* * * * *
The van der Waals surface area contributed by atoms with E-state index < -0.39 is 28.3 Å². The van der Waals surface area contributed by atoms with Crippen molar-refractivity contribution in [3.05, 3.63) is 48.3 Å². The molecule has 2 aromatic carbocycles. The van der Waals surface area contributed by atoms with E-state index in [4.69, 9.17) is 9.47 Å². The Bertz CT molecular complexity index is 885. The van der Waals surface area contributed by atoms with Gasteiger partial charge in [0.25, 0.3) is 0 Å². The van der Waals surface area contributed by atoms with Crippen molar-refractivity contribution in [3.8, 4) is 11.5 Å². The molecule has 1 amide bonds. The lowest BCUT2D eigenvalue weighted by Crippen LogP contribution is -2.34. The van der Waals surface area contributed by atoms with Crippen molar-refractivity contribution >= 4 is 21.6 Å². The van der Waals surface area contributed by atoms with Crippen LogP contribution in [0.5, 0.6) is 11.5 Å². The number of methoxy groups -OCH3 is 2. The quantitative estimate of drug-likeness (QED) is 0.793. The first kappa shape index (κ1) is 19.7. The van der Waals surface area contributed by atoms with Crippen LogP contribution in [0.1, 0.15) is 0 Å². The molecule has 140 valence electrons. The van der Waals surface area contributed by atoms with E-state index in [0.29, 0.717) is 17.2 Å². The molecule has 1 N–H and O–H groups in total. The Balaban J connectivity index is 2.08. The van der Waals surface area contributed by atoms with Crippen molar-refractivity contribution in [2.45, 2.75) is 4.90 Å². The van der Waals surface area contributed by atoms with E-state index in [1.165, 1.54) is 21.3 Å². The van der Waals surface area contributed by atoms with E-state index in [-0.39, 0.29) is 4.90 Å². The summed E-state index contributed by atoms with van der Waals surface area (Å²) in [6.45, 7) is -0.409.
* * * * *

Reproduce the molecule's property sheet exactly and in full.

The van der Waals surface area contributed by atoms with E-state index < -0.39 is 28.3 Å². The van der Waals surface area contributed by atoms with Crippen molar-refractivity contribution in [3.05, 3.63) is 48.3 Å². The molecule has 2 aromatic carbocycles. The van der Waals surface area contributed by atoms with E-state index in [4.69, 9.17) is 9.47 Å². The Bertz CT molecular complexity index is 885. The van der Waals surface area contributed by atoms with Gasteiger partial charge in [0.25, 0.3) is 0 Å². The van der Waals surface area contributed by atoms with Crippen molar-refractivity contribution in [3.8, 4) is 11.5 Å². The molecule has 1 amide bonds. The lowest BCUT2D eigenvalue weighted by Crippen LogP contribution is -2.34. The van der Waals surface area contributed by atoms with Crippen molar-refractivity contribution >= 4 is 21.6 Å². The van der Waals surface area contributed by atoms with Crippen LogP contribution in [0.5, 0.6) is 11.5 Å². The number of methoxy groups -OCH3 is 2. The quantitative estimate of drug-likeness (QED) is 0.793. The first kappa shape index (κ1) is 19.7. The van der Waals surface area contributed by atoms with Crippen LogP contribution in [0.1, 0.15) is 0 Å². The molecule has 140 valence electrons. The van der Waals surface area contributed by atoms with E-state index in [0.29, 0.717) is 17.2 Å². The molecule has 1 N–H and O–H groups in total. The Balaban J connectivity index is 2.08. The van der Waals surface area contributed by atoms with Crippen molar-refractivity contribution in [2.45, 2.75) is 4.90 Å². The van der Waals surface area contributed by atoms with E-state index in [1.165, 1.54) is 21.3 Å². The van der Waals surface area contributed by atoms with E-state index in [-0.39, 0.29) is 4.90 Å². The summed E-state index contributed by atoms with van der Waals surface area (Å²) in [6.45, 7) is -0.409.